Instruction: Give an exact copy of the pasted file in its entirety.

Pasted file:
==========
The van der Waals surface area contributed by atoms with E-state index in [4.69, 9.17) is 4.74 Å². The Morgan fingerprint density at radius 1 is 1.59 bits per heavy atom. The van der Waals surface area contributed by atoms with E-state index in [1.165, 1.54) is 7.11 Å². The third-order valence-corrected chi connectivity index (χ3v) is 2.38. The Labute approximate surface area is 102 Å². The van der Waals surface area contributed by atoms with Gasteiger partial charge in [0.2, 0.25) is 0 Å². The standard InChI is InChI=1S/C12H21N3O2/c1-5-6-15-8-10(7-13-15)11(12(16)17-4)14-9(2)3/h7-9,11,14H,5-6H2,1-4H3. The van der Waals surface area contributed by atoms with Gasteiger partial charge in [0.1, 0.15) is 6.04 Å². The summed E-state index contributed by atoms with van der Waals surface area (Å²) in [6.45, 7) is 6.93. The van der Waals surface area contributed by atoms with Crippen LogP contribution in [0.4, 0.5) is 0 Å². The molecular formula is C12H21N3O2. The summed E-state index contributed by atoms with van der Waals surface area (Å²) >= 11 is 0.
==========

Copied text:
The van der Waals surface area contributed by atoms with E-state index in [4.69, 9.17) is 4.74 Å². The Morgan fingerprint density at radius 1 is 1.59 bits per heavy atom. The van der Waals surface area contributed by atoms with E-state index in [1.165, 1.54) is 7.11 Å². The third-order valence-corrected chi connectivity index (χ3v) is 2.38. The Labute approximate surface area is 102 Å². The van der Waals surface area contributed by atoms with Gasteiger partial charge in [0.2, 0.25) is 0 Å². The standard InChI is InChI=1S/C12H21N3O2/c1-5-6-15-8-10(7-13-15)11(12(16)17-4)14-9(2)3/h7-9,11,14H,5-6H2,1-4H3. The van der Waals surface area contributed by atoms with Gasteiger partial charge in [0.1, 0.15) is 6.04 Å². The summed E-state index contributed by atoms with van der Waals surface area (Å²) in [6.45, 7) is 6.93. The van der Waals surface area contributed by atoms with Crippen LogP contribution in [0.4, 0.5) is 0 Å². The molecular formula is C12H21N3O2. The summed E-state index contributed by atoms with van der Waals surface area (Å²) >= 11 is 0.